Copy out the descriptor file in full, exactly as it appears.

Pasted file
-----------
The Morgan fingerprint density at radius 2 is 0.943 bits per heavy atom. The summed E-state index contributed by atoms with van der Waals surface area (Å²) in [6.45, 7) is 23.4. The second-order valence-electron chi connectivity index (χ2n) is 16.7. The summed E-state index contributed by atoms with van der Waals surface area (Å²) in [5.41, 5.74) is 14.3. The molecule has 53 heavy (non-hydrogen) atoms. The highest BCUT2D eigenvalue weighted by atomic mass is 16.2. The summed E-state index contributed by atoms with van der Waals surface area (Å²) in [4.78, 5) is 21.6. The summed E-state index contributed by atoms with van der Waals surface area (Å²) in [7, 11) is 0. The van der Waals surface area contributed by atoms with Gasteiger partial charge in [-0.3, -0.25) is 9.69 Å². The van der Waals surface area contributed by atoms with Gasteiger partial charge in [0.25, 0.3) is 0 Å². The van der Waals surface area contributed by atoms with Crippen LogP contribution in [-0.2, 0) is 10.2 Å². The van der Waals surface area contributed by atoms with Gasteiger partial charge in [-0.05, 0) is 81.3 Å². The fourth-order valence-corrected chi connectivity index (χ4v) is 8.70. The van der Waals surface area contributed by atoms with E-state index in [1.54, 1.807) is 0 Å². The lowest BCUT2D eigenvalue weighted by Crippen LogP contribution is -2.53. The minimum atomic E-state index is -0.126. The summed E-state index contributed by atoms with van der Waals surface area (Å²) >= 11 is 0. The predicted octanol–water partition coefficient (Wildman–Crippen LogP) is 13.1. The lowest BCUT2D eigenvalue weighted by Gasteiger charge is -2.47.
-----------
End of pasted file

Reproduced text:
The Morgan fingerprint density at radius 2 is 0.943 bits per heavy atom. The summed E-state index contributed by atoms with van der Waals surface area (Å²) in [6.45, 7) is 23.4. The second-order valence-electron chi connectivity index (χ2n) is 16.7. The summed E-state index contributed by atoms with van der Waals surface area (Å²) in [5.41, 5.74) is 14.3. The molecule has 53 heavy (non-hydrogen) atoms. The highest BCUT2D eigenvalue weighted by atomic mass is 16.2. The summed E-state index contributed by atoms with van der Waals surface area (Å²) in [4.78, 5) is 21.6. The summed E-state index contributed by atoms with van der Waals surface area (Å²) in [7, 11) is 0. The van der Waals surface area contributed by atoms with Gasteiger partial charge in [-0.3, -0.25) is 9.69 Å². The van der Waals surface area contributed by atoms with Gasteiger partial charge in [0.25, 0.3) is 0 Å². The van der Waals surface area contributed by atoms with Crippen LogP contribution in [-0.2, 0) is 10.2 Å². The van der Waals surface area contributed by atoms with Gasteiger partial charge in [-0.05, 0) is 81.3 Å². The fourth-order valence-corrected chi connectivity index (χ4v) is 8.70. The van der Waals surface area contributed by atoms with E-state index in [1.54, 1.807) is 0 Å². The lowest BCUT2D eigenvalue weighted by Crippen LogP contribution is -2.53. The minimum atomic E-state index is -0.126. The summed E-state index contributed by atoms with van der Waals surface area (Å²) >= 11 is 0. The predicted octanol–water partition coefficient (Wildman–Crippen LogP) is 13.1. The lowest BCUT2D eigenvalue weighted by Gasteiger charge is -2.47.